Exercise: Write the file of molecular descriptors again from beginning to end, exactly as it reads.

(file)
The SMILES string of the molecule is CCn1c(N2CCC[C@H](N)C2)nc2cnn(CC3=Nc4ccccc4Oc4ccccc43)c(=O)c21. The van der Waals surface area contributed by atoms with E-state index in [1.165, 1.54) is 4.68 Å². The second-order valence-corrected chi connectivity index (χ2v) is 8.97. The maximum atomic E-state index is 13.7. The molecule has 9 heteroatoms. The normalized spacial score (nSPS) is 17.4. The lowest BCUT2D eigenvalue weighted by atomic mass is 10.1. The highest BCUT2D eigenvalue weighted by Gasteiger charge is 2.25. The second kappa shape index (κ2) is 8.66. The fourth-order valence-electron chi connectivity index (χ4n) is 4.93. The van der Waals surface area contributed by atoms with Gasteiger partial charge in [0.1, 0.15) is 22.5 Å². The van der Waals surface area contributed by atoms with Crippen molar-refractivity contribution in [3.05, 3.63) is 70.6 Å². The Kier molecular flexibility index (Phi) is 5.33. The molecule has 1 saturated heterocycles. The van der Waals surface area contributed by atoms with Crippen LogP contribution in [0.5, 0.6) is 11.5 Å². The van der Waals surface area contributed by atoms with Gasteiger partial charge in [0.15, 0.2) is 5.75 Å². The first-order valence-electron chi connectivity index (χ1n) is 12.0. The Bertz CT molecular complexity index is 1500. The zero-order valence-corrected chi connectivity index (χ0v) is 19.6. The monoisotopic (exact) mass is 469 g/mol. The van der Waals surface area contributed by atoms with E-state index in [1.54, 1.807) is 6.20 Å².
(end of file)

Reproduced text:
The SMILES string of the molecule is CCn1c(N2CCC[C@H](N)C2)nc2cnn(CC3=Nc4ccccc4Oc4ccccc43)c(=O)c21. The van der Waals surface area contributed by atoms with E-state index in [1.165, 1.54) is 4.68 Å². The second-order valence-corrected chi connectivity index (χ2v) is 8.97. The maximum atomic E-state index is 13.7. The molecule has 9 heteroatoms. The normalized spacial score (nSPS) is 17.4. The lowest BCUT2D eigenvalue weighted by atomic mass is 10.1. The highest BCUT2D eigenvalue weighted by Gasteiger charge is 2.25. The second kappa shape index (κ2) is 8.66. The fourth-order valence-electron chi connectivity index (χ4n) is 4.93. The van der Waals surface area contributed by atoms with Gasteiger partial charge in [0.1, 0.15) is 22.5 Å². The van der Waals surface area contributed by atoms with Crippen molar-refractivity contribution in [3.05, 3.63) is 70.6 Å². The Kier molecular flexibility index (Phi) is 5.33. The molecule has 1 saturated heterocycles. The van der Waals surface area contributed by atoms with Crippen LogP contribution in [0.5, 0.6) is 11.5 Å². The van der Waals surface area contributed by atoms with Gasteiger partial charge in [0.15, 0.2) is 5.75 Å². The first-order valence-electron chi connectivity index (χ1n) is 12.0. The Bertz CT molecular complexity index is 1500. The zero-order valence-corrected chi connectivity index (χ0v) is 19.6. The monoisotopic (exact) mass is 469 g/mol. The van der Waals surface area contributed by atoms with E-state index in [1.54, 1.807) is 6.20 Å².